# Galois extensions of degrees $p$ and $p^{n-1}$ given a Galois extension of $p^n$

Suppose $K$ is a Galois extension of a field $F$ of degree $p^n$ for a $p$ a prime.

I want to see if there are Galois extensions of degrees $p$ and $p^{n-1}$ over $F$.

If $G=\text{Gal}(K/F)$, then $|G|=p^n$. If $G$ is abelian, I know there are subgroups of order $p^i$ for $0\leq i\leq n$, so there are subgroups of orders $p^{n-1}$ and $p$, and their corresponding fixed fields are of degrees $p$ and $p^{n-1}$ over $F$, and are Galois extensions since the subgroups are obviously normal in $G$.

But if $G$ is not abelian, is this still true?

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## 2 Answers

A group of order $p^n$ always has subgroups of order $p^{n-1}$ (in fact, all maximal subgroups are of order $p^{n-1}$), and they are always normal; and it always has subgroups of order $p$ that are normal (in fact central).

To see this, we use the class equation. Recall that if $G$ is a finite group and $Z(G)$ is the center of the group (the set of all elements $g\in G$ such that $gx=xg$ for all $x\in G$), then $$|G| = |Z(G)| + \sum [G:C(x_i)],$$ where $x_1,\ldots,x_n$ are representatives of the conjugacy classes of $G$ with more than one element. If $|G|=p^n$, then $[G:C(x_i)]$ is a multiple of $p$ for every $i$, so considering the equation modulo $p$ we conclude that $|Z(G)|\equiv 0 \pmod{p}$. Since $Z(G)$ has at least one element (the identity), it must be nontrivial.

Since $Z(G)$ is nontrivial, and is abelian, it has a subgroup of order $p$. This subgroup is normal in $G$. This gives you a normal subgroup of order $p$, and hence a field of degree $p^{n-1}$ over $F$ that is Galois.

To show that all maximal subgroups are of order $p^{n-1}$ and that they are all normal, we proceed by induction on $n$. If $n=1$ or $n=2$, then $G$ is abelian and we know the result is true. Assume the result is true for groups of order $p^{n-1}$, and let $G$ be of order $p^n$.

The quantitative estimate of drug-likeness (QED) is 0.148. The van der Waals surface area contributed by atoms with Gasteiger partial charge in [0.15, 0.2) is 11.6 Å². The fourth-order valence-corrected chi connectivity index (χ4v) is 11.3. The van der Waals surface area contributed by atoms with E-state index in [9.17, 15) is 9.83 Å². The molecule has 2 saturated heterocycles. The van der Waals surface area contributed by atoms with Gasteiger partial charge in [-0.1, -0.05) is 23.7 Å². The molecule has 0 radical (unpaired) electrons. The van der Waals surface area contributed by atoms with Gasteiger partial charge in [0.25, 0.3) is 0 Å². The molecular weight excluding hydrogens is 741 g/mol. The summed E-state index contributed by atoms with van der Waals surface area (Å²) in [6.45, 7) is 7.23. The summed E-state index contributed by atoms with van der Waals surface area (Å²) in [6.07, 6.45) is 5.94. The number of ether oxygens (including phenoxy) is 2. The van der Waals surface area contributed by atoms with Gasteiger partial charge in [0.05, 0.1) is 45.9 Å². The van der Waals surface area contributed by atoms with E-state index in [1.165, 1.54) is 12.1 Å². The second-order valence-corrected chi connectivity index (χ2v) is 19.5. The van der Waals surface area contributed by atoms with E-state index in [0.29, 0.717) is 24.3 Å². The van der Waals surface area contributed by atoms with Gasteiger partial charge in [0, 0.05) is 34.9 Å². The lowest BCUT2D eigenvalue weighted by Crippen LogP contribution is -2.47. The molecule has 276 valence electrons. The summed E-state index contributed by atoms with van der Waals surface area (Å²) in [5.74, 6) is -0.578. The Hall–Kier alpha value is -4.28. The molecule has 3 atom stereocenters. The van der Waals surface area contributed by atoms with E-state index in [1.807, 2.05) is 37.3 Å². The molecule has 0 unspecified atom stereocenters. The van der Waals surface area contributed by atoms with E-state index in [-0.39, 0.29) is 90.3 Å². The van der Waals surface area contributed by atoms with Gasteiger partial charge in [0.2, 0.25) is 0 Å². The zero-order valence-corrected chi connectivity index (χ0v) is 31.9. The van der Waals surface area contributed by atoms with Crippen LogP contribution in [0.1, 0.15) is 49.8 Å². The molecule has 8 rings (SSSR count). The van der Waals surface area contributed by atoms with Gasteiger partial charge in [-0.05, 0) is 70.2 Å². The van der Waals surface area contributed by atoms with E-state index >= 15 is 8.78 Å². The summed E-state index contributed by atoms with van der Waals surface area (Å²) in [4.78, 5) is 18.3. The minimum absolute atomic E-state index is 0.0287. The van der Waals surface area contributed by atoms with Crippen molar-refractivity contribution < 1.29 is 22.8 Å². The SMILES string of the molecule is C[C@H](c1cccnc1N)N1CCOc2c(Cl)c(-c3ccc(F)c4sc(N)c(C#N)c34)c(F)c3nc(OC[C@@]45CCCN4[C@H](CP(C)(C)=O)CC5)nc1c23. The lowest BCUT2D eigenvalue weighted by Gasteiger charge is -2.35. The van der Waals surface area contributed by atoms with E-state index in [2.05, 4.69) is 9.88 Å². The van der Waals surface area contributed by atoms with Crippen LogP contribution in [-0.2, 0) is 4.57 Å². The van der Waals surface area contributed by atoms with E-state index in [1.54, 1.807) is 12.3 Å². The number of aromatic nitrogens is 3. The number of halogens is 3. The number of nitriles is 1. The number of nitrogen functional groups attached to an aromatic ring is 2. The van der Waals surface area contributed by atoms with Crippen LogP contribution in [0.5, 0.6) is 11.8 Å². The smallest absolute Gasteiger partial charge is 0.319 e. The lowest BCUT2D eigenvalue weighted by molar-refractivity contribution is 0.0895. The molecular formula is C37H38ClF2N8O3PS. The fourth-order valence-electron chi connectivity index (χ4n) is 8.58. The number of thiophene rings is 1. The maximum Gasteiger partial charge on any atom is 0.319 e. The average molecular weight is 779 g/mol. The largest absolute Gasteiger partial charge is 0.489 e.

Let $N$ be a subgroup of $Z(G)$ of order $p$, and let $H$ be a maximal subgroup of $G$. If $N\subseteq H$, then consider $G/N$. This has order $p^{n-1}$, and $H/N$ is maximal (by the Lattice Isomorphism Theorem); hence $H/N$ is of order $p^{n-2}$ and normal in $G/N$, so $|H|=|N|\times|H/N| = p^{n-1}$, and is normal in $G$.

If $N$ is not contained in $H$, then $HN$ is a subgroup of $G$ that contains $H$ (since $N$ is central, it is normal, so $HN$ is a subgroup), hence $HN=G$. Since $|G|=p^n = |HN| = |H|\,|N|/|H\cap N|$, and $|H\cap N| = 1$ ($N$ is cyclic of order $p$ and not contained in $H$), then $|H|=p^{n-1}$. Moreover, given any $g\in G$, we can write $g=hn$ with $h\in H$ and $n\in N$. Then $gHg^{-1} = hnHn^{-1}h^{-1} = hHnn^{-1}h^{-1} = hHh^{-1} =H$ (with the second equality because $n$ is central). Thus, $H$ is normal in $G$.

Hence, every maximal subgroup of $G$ has order $p^{n-1}$ and is normal.

In conclusion, you can always find normal subgroups of $G$ of order $p$ and of order $p^{n-1}$, when $|G|=p^n$.

Added. You can now use this to show that $G$ always has subgroups of order $p^i$ that are normal for every $i$, $0\leq i\leq n$.

Proceed by induction on $n$. The result holds for groups of order $p$ and $p^2$. Assume the result holds for any group of order $p^n$, and let $G$ have order $p^{n+1}$. Let $N$ be a normal subgroup of order $p$, and consider $G/N$. Then $G/N$ has subgroups $\overline{H_i}$ of order $p^i$ that are normal in $G/N$, $i=0,\ldots,n$. These correspond to subgroups $H_i$ of $G$ that contain $N$, of order $p^{i+1}$, and that are normal in $G$. So $G$ has subgroups of order $p,\ldots,p^{n+1}$ that are normal; together with the trivial group of order $p^0$, this gives you subgroups of order $p^i$ that are normal for every $i$, $0\leq i\leq n+1$. $\Box$

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Thanks, this was easy to follow. – Turk Nov 24 '11 at 22:40

I recall to have seen this question in the Dummit & Foote's Abstract Algebra, and if you go to page 188 of this book you will see that Theorem 1 (3) gives you that $\mathrm{Gal}(K/F)$ has a normal subgroup of order $p^k$ for $0 \le k \le n$, thus giving you the Galois extensions you were looking for. The proofs are in the book.

Hope that helps,

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Thanks mate, I'll try to find this. – Turk Nov 24 '11 at 22:40